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I often come across this phrase "fresh off the back of something" and although I could never find it in a dictionary, I figured out it means "right after something" but what does it really mean "off the back"? Why is the word "back" used in this phrase?

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OED has a draft entry from 2010:

Chiefly Brit. on (also off) the back of : on the basis of; by capitalizing on the work or success of.

1906 Baily's Mag. Jan. 30/2 On the back of every successful form of enterprise kindred ventures are too often floated without much regard to the question of whether they contain the elements of success.
...
1993 Accountancy Oct. 49/1 Off the back of its tea business Moran diversified into freight.
2004 H. Kennedy Just Law (2005) xiii. 278 The government wins support for the entitlement card on the back of asylum scares.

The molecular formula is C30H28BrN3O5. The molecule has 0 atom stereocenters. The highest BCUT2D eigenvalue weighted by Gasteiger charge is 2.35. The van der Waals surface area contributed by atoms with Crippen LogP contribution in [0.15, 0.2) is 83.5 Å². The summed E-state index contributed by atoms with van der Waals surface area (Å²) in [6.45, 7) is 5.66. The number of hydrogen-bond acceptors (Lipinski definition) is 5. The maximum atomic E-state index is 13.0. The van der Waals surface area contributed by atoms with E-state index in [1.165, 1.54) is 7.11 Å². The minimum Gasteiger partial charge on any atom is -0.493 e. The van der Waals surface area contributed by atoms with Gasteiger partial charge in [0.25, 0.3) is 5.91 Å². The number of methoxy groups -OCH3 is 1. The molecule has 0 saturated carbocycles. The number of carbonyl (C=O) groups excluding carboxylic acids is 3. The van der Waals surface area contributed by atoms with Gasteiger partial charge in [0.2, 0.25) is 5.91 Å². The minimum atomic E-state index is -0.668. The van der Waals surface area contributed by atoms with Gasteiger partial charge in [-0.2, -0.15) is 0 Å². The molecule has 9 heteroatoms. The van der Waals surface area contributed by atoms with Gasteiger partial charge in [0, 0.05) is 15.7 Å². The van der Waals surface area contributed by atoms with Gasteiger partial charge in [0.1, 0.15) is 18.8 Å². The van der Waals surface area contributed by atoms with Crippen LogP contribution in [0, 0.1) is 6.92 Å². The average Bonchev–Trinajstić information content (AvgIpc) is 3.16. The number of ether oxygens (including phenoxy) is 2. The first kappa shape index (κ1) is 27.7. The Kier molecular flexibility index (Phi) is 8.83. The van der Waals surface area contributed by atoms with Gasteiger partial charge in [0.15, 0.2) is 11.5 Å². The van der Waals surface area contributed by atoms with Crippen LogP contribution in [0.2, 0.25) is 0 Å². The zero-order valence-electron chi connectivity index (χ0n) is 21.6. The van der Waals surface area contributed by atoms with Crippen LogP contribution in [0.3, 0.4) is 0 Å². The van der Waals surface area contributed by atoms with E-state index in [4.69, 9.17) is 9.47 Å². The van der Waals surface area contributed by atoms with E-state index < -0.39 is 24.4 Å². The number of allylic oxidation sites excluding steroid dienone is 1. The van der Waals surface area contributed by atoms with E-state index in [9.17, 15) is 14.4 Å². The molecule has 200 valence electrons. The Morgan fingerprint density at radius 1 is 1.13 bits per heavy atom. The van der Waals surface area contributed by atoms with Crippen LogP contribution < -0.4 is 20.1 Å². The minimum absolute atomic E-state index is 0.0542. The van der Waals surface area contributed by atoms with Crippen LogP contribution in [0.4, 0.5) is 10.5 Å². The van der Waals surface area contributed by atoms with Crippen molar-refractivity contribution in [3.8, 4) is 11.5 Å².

I suppose it may come from horse-riding, referring either to riding on, or jumping off from, the back of an animal.

Image of acrobats on horseback

Image c 1875 | Source | Copyright Library of Congress

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    This aint fresh at all. – Kris Dec 30 '13 at 5:24
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    Seconding @Kris here. The word "fresh" is not in this. If I had to take a guess, I'd say the question comes from a common mixed metaphor (with this phrase and "fresh off the boat" being the mixed sources), or this phrase is a regionalism from somewhere (probably not the US). – T.E.D. Jul 15 '15 at 15:43
  • Fresh[ly] (adj. and adv.) = direct[ly]; new[ly]; most recent[ly]. 1867 E. A. Freeman Hist. Norman Conquest (1876) I. App. 673 The narrative..was fresh from the lips of an Englishman. fresh off = fresh from – Greybeard Oct 22 at 10:08
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I wonder if you’re thinking of the phrase ‘right off the bat’?

i.e. immediately

e.g. Right off the bat we were chatting like old friends.

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    While this isn't a bad idea, without supporting research it comes across as more of a comment or opinion than a detailed answer. Please take a moment to tour the site and see the help center. – livresque Oct 22 at 9:18

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